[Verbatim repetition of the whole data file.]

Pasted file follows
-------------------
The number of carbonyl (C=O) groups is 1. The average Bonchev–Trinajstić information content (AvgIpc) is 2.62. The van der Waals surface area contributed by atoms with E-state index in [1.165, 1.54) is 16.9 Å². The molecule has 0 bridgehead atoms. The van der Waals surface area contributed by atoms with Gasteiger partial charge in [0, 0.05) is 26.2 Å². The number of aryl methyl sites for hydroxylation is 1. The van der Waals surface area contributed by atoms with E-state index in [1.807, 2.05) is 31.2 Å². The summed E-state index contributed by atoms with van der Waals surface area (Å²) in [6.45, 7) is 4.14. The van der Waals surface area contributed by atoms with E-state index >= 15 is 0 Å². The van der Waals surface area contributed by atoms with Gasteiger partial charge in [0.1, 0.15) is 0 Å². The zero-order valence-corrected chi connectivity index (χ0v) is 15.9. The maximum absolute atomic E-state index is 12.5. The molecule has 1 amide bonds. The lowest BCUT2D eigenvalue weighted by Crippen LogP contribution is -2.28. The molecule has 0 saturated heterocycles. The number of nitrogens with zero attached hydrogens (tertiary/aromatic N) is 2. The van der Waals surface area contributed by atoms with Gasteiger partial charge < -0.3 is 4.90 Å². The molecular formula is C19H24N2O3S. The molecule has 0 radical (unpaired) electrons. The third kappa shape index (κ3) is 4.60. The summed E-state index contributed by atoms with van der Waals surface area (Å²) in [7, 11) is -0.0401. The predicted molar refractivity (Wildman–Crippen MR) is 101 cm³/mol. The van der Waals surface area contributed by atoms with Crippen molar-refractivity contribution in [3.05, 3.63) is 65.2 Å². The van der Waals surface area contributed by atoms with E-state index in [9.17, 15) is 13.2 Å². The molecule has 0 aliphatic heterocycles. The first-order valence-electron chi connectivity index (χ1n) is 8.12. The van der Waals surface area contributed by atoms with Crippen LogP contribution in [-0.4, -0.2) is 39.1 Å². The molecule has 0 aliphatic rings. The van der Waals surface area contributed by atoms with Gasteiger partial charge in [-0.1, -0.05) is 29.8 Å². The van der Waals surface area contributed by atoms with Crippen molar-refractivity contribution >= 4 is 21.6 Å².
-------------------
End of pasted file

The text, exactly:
The number of carbonyl (C=O) groups is 1. The average Bonchev–Trinajstić information content (AvgIpc) is 2.62. The van der Waals surface area contributed by atoms with E-state index in [1.165, 1.54) is 16.9 Å². The molecule has 0 bridgehead atoms. The van der Waals surface area contributed by atoms with Gasteiger partial charge in [0, 0.05) is 26.2 Å². The number of aryl methyl sites for hydroxylation is 1. The van der Waals surface area contributed by atoms with E-state index in [1.807, 2.05) is 31.2 Å². The summed E-state index contributed by atoms with van der Waals surface area (Å²) in [6.45, 7) is 4.14. The van der Waals surface area contributed by atoms with E-state index >= 15 is 0 Å². The van der Waals surface area contributed by atoms with Gasteiger partial charge in [0.1, 0.15) is 0 Å². The zero-order valence-corrected chi connectivity index (χ0v) is 15.9. The maximum absolute atomic E-state index is 12.5. The molecule has 1 amide bonds. The lowest BCUT2D eigenvalue weighted by Crippen LogP contribution is -2.28. The molecule has 0 saturated heterocycles. The number of nitrogens with zero attached hydrogens (tertiary/aromatic N) is 2. The van der Waals surface area contributed by atoms with Gasteiger partial charge < -0.3 is 4.90 Å². The molecular formula is C19H24N2O3S. The molecule has 0 radical (unpaired) electrons. The third kappa shape index (κ3) is 4.60. The summed E-state index contributed by atoms with van der Waals surface area (Å²) in [7, 11) is -0.0401. The predicted molar refractivity (Wildman–Crippen MR) is 101 cm³/mol. The van der Waals surface area contributed by atoms with Crippen molar-refractivity contribution in [3.05, 3.63) is 65.2 Å². The van der Waals surface area contributed by atoms with E-state index in [9.17, 15) is 13.2 Å². The molecule has 0 aliphatic heterocycles. The first-order valence-electron chi connectivity index (χ1n) is 8.12. The van der Waals surface area contributed by atoms with Crippen LogP contribution in [-0.4, -0.2) is 39.1 Å². The molecule has 0 aliphatic rings. The van der Waals surface area contributed by atoms with Gasteiger partial charge in [-0.1, -0.05) is 29.8 Å². The van der Waals surface area contributed by atoms with Crippen molar-refractivity contribution >= 4 is 21.6 Å².